TV is offered through two principal methods. Cable connections are offered by Estesa, but the network does not reach rural areas or certain urban zones. DIRECTV offers a TV connection throughout the country via a satellite connection. Both services offer national and international channels (including BBC, CNN, TBS, and more). Prices depend on the region. For Managua, cable TV costs US$18-US$22 per month. National channels can also be received using just an antenna, except for certain regions that are not reached by this signal.
The electricity market has experienced major problems during 2006 including programmed blackouts throughout the country due to electricity shortages. Despite the wealth of natural resources – including volcanoes, hot springs, strong winds, and plenty of sun – Nicaragua still produces a large part of its electricity using old, highly polluting oil-powered electricity plants. There are some power plants based on renewable resources, including a geothermal plant on the Momotombo Volcano in León and a hydraulic power plant at the Apanas Lake in Jinotega, but their output is minimal compared to the potential of the country’s renewable resources. Current laws do not stimulate large investments to create a much-needed shift in Nicaragua’s energy situation.
Lack of reliability of the electricity network has forced businesses and individual households to look for alternative energy sources during blackouts. A small group has been able to tap into renewable resources, mostly by installing solar panels but in other (be it sporadic) cases a nearby waterfall now generates a large part – if not all – of the necessary electricity. More frequently a diesel-driven generator is installed to take over when the outside electricity network fails. Only a minority of the businesses and households have these alternatives at hand, though.
Another important resource is water, and ENACAL, Nicaragua’s water supplier, is one of the most notorious overbillers in the country. Frequently clients are charged for much more water than is being used. Although the price of water is low this policy has obviously damaged the company’s image. During the dry season water shortages can also arise, resulting in water rationing. Installing a water tank can overcome or limit this problem.
The following table provides an overview of prices of basic services.
|Small-scale industry||Up to 25 kw||US$ 0.1035/kw|
|Medium-scale industry||Up to 200 kw||US$ 0.0796/kw|
|Large-scale industry||Over 200 kw||US$ 0.0813/kw|
|Large-scale consumers||Over 1 mw||US$ 0.055-0.065/kw (negotiable)|
|Telecommunications||Price per minute|
|- national calls||US$ 0.022|
|- Central America||US$ 0.35|
|- US / Canada||US$ 0.20-0.60|
|Cell phone calls (local)||US$ 0.10-0.40|
|Internet||Connection||Price per month|
|Connection 1||256 Kb||US$ 69-130|
|Connection 2||384 Kb||US$ 99-199|
|Connection 3||512 Kb||US$ 130-260|
|IPLC (private line)||2 MB||US$ 5,000|
Source: Nicaragua Country Profile, ProNicaragua, January 2006
The judicial system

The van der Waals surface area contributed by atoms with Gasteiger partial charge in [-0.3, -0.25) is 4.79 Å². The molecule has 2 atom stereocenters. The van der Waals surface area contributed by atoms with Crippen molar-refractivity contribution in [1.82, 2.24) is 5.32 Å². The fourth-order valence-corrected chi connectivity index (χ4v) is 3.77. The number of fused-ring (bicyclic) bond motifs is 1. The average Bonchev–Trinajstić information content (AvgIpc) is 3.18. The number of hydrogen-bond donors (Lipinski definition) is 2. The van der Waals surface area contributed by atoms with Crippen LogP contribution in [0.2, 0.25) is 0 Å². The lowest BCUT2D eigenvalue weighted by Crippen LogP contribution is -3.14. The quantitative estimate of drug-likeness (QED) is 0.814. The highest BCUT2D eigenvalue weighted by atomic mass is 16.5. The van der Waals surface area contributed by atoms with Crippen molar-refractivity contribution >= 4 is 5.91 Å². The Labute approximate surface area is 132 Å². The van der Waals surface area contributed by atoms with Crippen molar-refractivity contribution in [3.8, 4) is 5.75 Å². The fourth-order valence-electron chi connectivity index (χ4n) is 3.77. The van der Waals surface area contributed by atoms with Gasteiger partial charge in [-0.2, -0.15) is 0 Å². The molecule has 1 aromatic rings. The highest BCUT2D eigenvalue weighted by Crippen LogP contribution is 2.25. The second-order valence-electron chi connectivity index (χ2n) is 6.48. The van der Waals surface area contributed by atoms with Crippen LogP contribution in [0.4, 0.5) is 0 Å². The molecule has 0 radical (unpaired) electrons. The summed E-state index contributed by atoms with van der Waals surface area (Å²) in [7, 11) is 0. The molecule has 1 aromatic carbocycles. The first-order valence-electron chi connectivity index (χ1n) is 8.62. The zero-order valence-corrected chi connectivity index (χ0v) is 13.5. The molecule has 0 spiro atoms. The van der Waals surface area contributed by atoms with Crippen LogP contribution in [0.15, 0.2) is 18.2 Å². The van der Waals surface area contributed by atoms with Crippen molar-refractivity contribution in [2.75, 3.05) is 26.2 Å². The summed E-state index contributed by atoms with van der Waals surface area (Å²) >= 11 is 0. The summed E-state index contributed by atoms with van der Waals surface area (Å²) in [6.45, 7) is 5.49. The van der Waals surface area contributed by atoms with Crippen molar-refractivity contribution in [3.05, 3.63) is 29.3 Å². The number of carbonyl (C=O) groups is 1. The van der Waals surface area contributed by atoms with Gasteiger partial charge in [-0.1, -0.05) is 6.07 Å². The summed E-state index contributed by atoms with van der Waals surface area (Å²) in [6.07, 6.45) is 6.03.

A pact between the two most powerful political parties (the FSLN and the PLC) has led to an ineffective judicial system without neutral judges. Public confidence in the fairness of this system is extremely low and corruption and nepotism often prevail [USA Embassy]. The Supreme Court has 16 magistrates (up from 12 in 2000).
Because of the corruption in the judicial system, entrepreneurs are generally advised to search alternative dispute resolutions including mediation or facilitation by ProNicaragua.
Out of all business indicators that the World Bank uses for country comparisons, Nicaragua ranks worst in the Paying Taxes indicator. The 2006 rank is 153 out of 175 countries (down from place 150). This is mostly caused by the large administrative burden, with 64 annual payments and 240 hours spent on average for a medium-sized company. Obviously a lot can be improved here.
The governmental institution in charge of collecting taxes is called the Dirección General de Ingresos (DGI). Lacking computerization, a smooth organization, and manpower, the DGI has a hard time collecting taxes. A tax paying culture appears to be absent, and the DGI lacks control measures to make sure all businesses and citizens pay their fair share. Consequently, tax evasion is commonplace.
There are five income tax brackets, with tax rates varying from 0% to 25%. Below is an overview:
|from (C$)||to (C$)||base tax (C$)||tax rate|
The real estate sector in Nicaragua has been booming and the growth is expected to continue. With prices that are below Central American levels and a wide array of beautiful beach, mountain, rural, and other types of properties Nicaragua is transforming into a great real estate market.
When buying property the past developments should be taken into consideration. Most importantly, Nicaragua suffered from a hectic period when the Sandinista government handed over power in the 1990’s and the so-called Piñata took place and a large number of properties were distributed among party members. The situation was already complicated due to problems with property ownership rights as a result of confiscations during the Sandinista rule, and what results is a situation in which several people claim ownership of the same property. Fortunately this is exception, not rule, but still property purchases should be carefully examined and a couple steps should be taken to ensure a smooth transaction. Most importantly, a good lawyer or real estate consultant should investigate a property before purchasing it, in order to verify the documents and make sure there are no claims on it.